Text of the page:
Friday, January 12, 2007

The Other Tribe's Smell

Have you heard people saying that another tribe stinks? Nowadays , in the politically correct environment, such statements would immediately invite a strong rebuke, and an accusation of “racism”. But, in fact, it is often the case that we get used to the smells of people who are like us, and people from other areas, because of diet and different rules of hygiene end up having a strong smell that we find offensive. It’s just a fact.

Even Western people who are meticulously clean and who do not smell bad to each other, may smell bad when they are among people who are either vegetarian or do not eat dairy products. In Japan they have a term “bata-kusai” or “gaijin-no-nioy” meaning “reeking of butter” or “foreigner’s smell”. Korean soldiers, too, because of having a diet different from that of Americans, could smell GIs from a distance- they called it “the Yankee smell”. However, Americans could not smell each other. The Korean diet that includes a great deal of marinated cabbage- kimchi, that is, often creates a certain scent that Westerners can pick up on. However, Koreans themselves cannot. Yup, just like how Americans cannot smell each other. That is if they shower and brush their teeth daily.

In many cases, when you move to Japan and/or Korea and start eating their food, after a month or two, you stop being smelly to them and, usually, you will not smell them, either. Other people may still be prejudiced against you until they stand close to you and find out that you, in fact, do not exude any unpleasant aromas.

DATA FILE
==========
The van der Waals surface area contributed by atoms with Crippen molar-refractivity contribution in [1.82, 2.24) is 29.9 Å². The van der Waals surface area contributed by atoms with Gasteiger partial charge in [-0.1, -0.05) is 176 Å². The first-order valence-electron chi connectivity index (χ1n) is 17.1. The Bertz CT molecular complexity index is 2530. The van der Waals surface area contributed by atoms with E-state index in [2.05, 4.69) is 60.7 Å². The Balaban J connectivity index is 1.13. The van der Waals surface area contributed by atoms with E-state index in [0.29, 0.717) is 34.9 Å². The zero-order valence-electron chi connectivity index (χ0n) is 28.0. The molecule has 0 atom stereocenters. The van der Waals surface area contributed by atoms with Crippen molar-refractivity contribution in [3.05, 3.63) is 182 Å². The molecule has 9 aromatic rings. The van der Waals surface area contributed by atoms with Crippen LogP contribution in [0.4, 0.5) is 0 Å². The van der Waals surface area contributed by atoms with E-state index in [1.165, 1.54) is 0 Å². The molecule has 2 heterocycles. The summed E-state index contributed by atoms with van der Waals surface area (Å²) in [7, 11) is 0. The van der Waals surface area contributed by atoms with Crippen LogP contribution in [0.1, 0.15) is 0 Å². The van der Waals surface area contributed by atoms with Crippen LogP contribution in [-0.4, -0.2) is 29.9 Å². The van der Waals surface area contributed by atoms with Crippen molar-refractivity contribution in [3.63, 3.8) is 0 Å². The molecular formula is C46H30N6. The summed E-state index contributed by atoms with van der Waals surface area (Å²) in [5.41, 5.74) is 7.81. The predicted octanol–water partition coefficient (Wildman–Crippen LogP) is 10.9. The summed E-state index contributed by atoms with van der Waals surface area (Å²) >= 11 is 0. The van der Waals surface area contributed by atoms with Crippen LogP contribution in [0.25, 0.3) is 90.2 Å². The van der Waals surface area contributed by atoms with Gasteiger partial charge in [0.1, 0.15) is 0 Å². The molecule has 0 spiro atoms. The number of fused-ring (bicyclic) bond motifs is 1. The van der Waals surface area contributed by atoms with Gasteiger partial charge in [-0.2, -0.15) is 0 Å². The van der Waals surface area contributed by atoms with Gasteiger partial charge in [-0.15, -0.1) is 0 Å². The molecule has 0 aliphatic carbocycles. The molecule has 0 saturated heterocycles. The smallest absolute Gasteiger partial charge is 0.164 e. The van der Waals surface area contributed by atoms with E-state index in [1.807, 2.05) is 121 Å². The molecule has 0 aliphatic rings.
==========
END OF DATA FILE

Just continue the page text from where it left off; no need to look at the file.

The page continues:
People of the Indian Subcontinent who eat lots and lots of food spiced up with curry, also seem to have a strong smell to those who do not eat curries. If you happen to live there for a long time, start eating curry and you will not notice the smell after a while.

There are also countries where people do not bathe every day. There are others whose people do not brush their teeth every day. There are countries where deodorants are not yet part of the culture. Their residents are so used to each others’ smell since their very childhood, that they simply do not notice it, whereas you may be able to suffer significantly if your nose has never smelt such an array of strong body and dental odors.

Sometimes, smelly stereotypes can prove to be false. Usually, people in many tropical countries bathe every day and use deodorants and smell very clean. Gulf Arabs are very clean and smell fresh for the most part. So are Puerto Ricans and Dominicans. Some countries are poor, but the people smell good, and in some, richer countries people smell bad. In which ones? You will find out as you travel.

In going to countries where hygiene standards are different from yours, it may be a good idea to see if you can tolerate them and/or they can tolerate yours when choosing a dating or a marriage partner. They may have habits that you can find disgusting and vice versa and they /or you can emanate some odors that can ruin the relationship faster than anything else would.

The whole smell thing is an important part of your discovery of the world. Go and see if the human smell factor where you are going agrees with you. Some places may be OK and some, not so good. You will, after a while, either get used to it or leave the place in disgust to find some other culture where you don’t smell bad to the locals and they don’t smell bad to you.

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